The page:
Norwegians support corona measures – but do not trust that the social security system can handle the consequences
Only one in five trust that the Norwegian Labour and Welfare Administration (NAV) can handle the consequences of the financial crisis that the virus has created.
Every day for a week, the Norwegian Corona Monitor (in Norwegian) has asked around 5000 Norwegians whether or not they trust that NAV – the Norewgian Labour and Welfare Administration, can handle the consequences of the coronavirus epidemic in the country.
Only 22 per cent answer that they trust NAV to handle the situation.
“Many things can affect this historically low trust in NAV”, says Ole Gaute Aas Askheim from Opinion, the company behind the Corona Monitor, in an article on their webpages.
Askheim points out that NAV obviously is not rigged to handle a crisis of the magnitude created by the coronavirus. Other factors include that many people are waiting to get their cases handled by NAV, and the fact that a massive scandal recently hit NAV. The welfare administration had mishandled a number of cases and wrongly sent people to prison.
As of the most recent figures – almost 4500 Norwegians are infected with the virus. 32 have died, and 322 are hospitalized. Thousands have been laid off. 10,4 per cent of the Norewgian work force is currently unemployed, the highest number since the Second World War.
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A solid vote of confidence
At the other end of the scale, 9 out of 10 Norwegians support the government’s decision to continue with strict measures to limit spread of the virus until April 13th. The decision to close down schools, kindergardens and other institutions, as well as other measures, was initially made on March 12th and meant to last until March 26th.
The Corona Monitor interviewed 735 Norwegians on March 24th, the same day as the continuation was announced.
90 per cent said they fully support this decision. 6 per cent said they did not support it, and 4 per cent said they didn’t know/didn’t have an opinion.
“This is a solid vote of confidence from the Norwegian people to the government’s decision”, said Aas Askheim on Opinion’s webpage.
“We still have to continue surveying this question in the coming days to analyse the total support of the governments measures. Many Norwegians probably need some time to take in what this means in practice”.
Daily surveys on Norwegians and the coronavirus
The Norwegian Corona Monitor, Norsk koronamonitor, is a continuously updated survey created by the analytics company Opinion. The experienced surveyors started asking the Norwegian people questions about their opinions of what was going and how they were handling things the day after the government announced that the country would ‘close down’, on March 13th.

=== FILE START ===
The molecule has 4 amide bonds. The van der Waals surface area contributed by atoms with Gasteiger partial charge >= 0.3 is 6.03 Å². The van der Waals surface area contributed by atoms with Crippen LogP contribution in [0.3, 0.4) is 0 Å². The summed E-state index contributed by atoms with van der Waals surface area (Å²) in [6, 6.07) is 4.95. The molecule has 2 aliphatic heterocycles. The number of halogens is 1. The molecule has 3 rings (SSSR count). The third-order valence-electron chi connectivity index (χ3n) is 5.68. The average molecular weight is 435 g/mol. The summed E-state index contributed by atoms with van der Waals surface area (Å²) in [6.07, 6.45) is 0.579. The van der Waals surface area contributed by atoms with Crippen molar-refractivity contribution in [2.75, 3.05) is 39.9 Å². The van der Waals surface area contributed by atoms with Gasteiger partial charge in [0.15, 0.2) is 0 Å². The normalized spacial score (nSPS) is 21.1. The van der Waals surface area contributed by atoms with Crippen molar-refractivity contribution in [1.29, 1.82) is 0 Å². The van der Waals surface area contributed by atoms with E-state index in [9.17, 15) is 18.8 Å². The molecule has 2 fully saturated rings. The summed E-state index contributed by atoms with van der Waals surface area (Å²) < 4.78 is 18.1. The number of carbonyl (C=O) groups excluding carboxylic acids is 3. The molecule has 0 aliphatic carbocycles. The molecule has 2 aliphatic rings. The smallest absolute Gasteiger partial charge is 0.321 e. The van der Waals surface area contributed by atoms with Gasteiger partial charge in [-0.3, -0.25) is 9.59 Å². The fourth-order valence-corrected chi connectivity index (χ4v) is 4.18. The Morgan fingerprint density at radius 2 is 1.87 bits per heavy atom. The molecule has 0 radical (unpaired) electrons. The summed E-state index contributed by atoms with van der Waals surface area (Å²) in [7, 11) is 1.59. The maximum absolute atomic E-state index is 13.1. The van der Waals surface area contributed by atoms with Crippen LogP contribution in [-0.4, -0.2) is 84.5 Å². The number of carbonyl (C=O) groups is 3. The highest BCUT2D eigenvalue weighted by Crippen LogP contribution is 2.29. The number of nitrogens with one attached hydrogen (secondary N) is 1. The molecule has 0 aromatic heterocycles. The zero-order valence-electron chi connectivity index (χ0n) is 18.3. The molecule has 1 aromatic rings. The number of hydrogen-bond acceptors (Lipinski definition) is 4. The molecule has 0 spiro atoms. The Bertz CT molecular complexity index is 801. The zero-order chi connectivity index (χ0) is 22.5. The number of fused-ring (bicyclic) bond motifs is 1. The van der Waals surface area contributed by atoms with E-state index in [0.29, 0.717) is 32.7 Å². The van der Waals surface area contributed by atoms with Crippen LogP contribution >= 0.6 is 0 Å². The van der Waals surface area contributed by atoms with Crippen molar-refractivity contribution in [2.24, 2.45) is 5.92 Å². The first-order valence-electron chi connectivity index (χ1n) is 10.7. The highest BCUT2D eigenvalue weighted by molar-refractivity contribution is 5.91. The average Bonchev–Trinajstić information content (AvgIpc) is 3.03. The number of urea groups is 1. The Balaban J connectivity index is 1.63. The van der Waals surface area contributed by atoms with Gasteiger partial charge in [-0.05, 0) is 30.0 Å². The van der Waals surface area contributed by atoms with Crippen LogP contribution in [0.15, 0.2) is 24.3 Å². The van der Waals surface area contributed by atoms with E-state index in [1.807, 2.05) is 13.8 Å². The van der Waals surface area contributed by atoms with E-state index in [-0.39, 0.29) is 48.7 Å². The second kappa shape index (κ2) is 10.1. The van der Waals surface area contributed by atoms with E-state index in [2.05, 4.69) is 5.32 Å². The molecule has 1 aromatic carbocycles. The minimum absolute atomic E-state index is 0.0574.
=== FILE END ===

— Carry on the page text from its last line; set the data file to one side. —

“We’ve leapt to the occasion and quickly established a set of questions that we ask every day”, says Nora Clausen, senior advisor in Opinon.
These daily questions revolve around how worried people are, whether they trust in the government and healthcare system, and how they are behaving.
“In the answers to these questions we see that the trust in the government is stable, and high. Seven out of ten have trust in the authorities and the health authorities”, says Clausen.
When the surveyors ask questions about the economy it turns out Norwegians are much more worried about the national economy than they are about their own private economy.
86 per cent are avoiding family and friends
Some other things the surveyors have found about the Norwegian people and the coronavirus are:
- One in four hoarded food
- Two out of three worked out of their homes during the first week of strict measures. In the capital, Oslo, 8 out of 10 worked from home – the highest number in the country.
- One in three find it difficult to know if they are following the guidelines that apply to them. This is particularly true for those who are single, and the elderly.
- 31 per cent find the new everyday life after the coronavirus outbreak to be psychologically challenging.
- 68 per cent of parents find that their children’s digital/home schooling is providing an acceptable alternative to the now closed schools.
- 86 per cent are avoiding contact with family and friends. The number of people who respond that they have contact with others is reduced on a daily basis. The largest number of people who maintain contact with friends and family are in Northern Norway, where the virus has spread the least.
- 76 per cent have cancelled or postponed holidays
- 59 per cent trust that should they need it, appropriate health care for a covid-19 infection would be provided. 16 per cent disagree with this, while 25 per cent have no answer.
Making sure the questions are asked
The idea is that researchers in time will be able to do more in depth analysis’ of the material.
“We’re in a completely new situation here. It’s interesting to measure this over time and see how things develop, how things change when new measures are introduced, or when things happen – here or in other countries”, says Clausen.
“As time passes, we will be able to see trends and developments. What we are doing now is making sure these questions are being asked as tings happen, so the material is there when people start wanting to do research on this.”
The interest in the answers of the Norwegian people is however already high.
“People in general are interested, but also the authorities, media, politicians and organisations”, says Clausen.
10 000 people have been interviewed so far in the representative surveys. Opinion has also recruited a citizen panel consisting of 6000 people to be able to do more in depth studies as well as ad hoc studies when questions and topics arise.